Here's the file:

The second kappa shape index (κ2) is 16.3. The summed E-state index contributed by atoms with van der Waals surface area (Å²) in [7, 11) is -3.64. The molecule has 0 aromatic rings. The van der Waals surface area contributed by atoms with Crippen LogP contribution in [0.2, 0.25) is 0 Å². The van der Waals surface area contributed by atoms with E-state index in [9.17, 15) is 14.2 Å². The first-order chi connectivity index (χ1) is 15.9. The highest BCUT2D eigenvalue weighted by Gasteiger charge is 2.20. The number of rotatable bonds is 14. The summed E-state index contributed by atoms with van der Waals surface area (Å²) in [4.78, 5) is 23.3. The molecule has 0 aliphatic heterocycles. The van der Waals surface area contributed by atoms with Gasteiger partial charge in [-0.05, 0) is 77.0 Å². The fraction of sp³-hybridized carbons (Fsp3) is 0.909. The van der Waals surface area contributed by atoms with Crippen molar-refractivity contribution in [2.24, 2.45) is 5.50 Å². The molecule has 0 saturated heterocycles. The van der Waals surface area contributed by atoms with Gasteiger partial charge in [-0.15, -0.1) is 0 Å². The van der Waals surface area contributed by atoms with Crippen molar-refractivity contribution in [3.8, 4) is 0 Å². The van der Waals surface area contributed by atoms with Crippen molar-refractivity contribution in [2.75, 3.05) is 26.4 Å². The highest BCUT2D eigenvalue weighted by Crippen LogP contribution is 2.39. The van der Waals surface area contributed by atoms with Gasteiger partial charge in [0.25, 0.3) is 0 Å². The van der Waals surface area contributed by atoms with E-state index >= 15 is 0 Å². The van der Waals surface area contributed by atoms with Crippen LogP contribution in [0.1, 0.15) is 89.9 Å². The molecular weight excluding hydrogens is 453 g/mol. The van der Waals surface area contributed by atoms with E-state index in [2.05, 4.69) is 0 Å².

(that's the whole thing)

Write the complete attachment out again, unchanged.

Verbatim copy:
The second kappa shape index (κ2) is 16.3. The summed E-state index contributed by atoms with van der Waals surface area (Å²) in [7, 11) is -3.64. The molecule has 0 aromatic rings. The van der Waals surface area contributed by atoms with Crippen LogP contribution in [0.2, 0.25) is 0 Å². The van der Waals surface area contributed by atoms with E-state index in [9.17, 15) is 14.2 Å². The first-order chi connectivity index (χ1) is 15.9. The highest BCUT2D eigenvalue weighted by Gasteiger charge is 2.20. The number of rotatable bonds is 14. The summed E-state index contributed by atoms with van der Waals surface area (Å²) in [4.78, 5) is 23.3. The molecule has 0 aliphatic heterocycles. The van der Waals surface area contributed by atoms with Gasteiger partial charge in [-0.05, 0) is 77.0 Å². The fraction of sp³-hybridized carbons (Fsp3) is 0.909. The van der Waals surface area contributed by atoms with Crippen molar-refractivity contribution in [2.24, 2.45) is 5.50 Å². The molecule has 0 saturated heterocycles. The van der Waals surface area contributed by atoms with Gasteiger partial charge in [-0.15, -0.1) is 0 Å². The van der Waals surface area contributed by atoms with Crippen molar-refractivity contribution in [3.8, 4) is 0 Å². The van der Waals surface area contributed by atoms with Crippen molar-refractivity contribution in [2.75, 3.05) is 26.4 Å². The highest BCUT2D eigenvalue weighted by Crippen LogP contribution is 2.39. The van der Waals surface area contributed by atoms with Gasteiger partial charge in [0.25, 0.3) is 0 Å². The van der Waals surface area contributed by atoms with E-state index >= 15 is 0 Å². The van der Waals surface area contributed by atoms with Crippen LogP contribution in [0.1, 0.15) is 89.9 Å². The molecular weight excluding hydrogens is 453 g/mol. The van der Waals surface area contributed by atoms with E-state index in [2.05, 4.69) is 0 Å².